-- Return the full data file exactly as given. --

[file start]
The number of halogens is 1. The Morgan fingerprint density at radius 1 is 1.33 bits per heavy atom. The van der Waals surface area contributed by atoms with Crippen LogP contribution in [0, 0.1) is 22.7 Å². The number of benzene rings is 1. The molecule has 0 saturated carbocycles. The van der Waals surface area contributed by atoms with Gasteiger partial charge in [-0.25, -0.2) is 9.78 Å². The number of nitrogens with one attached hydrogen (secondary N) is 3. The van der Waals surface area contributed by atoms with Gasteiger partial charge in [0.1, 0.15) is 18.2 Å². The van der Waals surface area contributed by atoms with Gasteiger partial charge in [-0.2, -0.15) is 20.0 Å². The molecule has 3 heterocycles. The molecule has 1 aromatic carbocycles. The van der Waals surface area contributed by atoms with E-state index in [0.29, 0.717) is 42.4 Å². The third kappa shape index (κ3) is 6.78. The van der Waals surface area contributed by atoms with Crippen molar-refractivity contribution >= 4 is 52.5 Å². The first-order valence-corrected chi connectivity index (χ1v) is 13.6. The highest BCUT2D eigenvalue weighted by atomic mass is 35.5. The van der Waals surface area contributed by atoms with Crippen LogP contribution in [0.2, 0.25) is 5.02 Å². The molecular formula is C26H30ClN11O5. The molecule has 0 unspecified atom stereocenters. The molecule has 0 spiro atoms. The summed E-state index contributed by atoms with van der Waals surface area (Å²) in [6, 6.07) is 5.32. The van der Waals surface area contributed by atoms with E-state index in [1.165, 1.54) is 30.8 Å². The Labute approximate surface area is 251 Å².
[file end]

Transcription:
The number of halogens is 1. The Morgan fingerprint density at radius 1 is 1.33 bits per heavy atom. The van der Waals surface area contributed by atoms with Crippen LogP contribution in [0, 0.1) is 22.7 Å². The number of benzene rings is 1. The molecule has 0 saturated carbocycles. The van der Waals surface area contributed by atoms with Gasteiger partial charge in [-0.25, -0.2) is 9.78 Å². The number of nitrogens with one attached hydrogen (secondary N) is 3. The van der Waals surface area contributed by atoms with Gasteiger partial charge in [0.1, 0.15) is 18.2 Å². The van der Waals surface area contributed by atoms with Gasteiger partial charge in [-0.2, -0.15) is 20.0 Å². The molecule has 3 heterocycles. The molecule has 1 aromatic carbocycles. The van der Waals surface area contributed by atoms with E-state index in [0.29, 0.717) is 42.4 Å². The third kappa shape index (κ3) is 6.78. The van der Waals surface area contributed by atoms with Crippen molar-refractivity contribution >= 4 is 52.5 Å². The first-order valence-corrected chi connectivity index (χ1v) is 13.6. The highest BCUT2D eigenvalue weighted by atomic mass is 35.5. The van der Waals surface area contributed by atoms with Crippen LogP contribution in [0.2, 0.25) is 5.02 Å². The molecular formula is C26H30ClN11O5. The molecule has 0 unspecified atom stereocenters. The molecule has 0 spiro atoms. The summed E-state index contributed by atoms with van der Waals surface area (Å²) in [6, 6.07) is 5.32. The van der Waals surface area contributed by atoms with E-state index in [1.165, 1.54) is 30.8 Å². The Labute approximate surface area is 251 Å².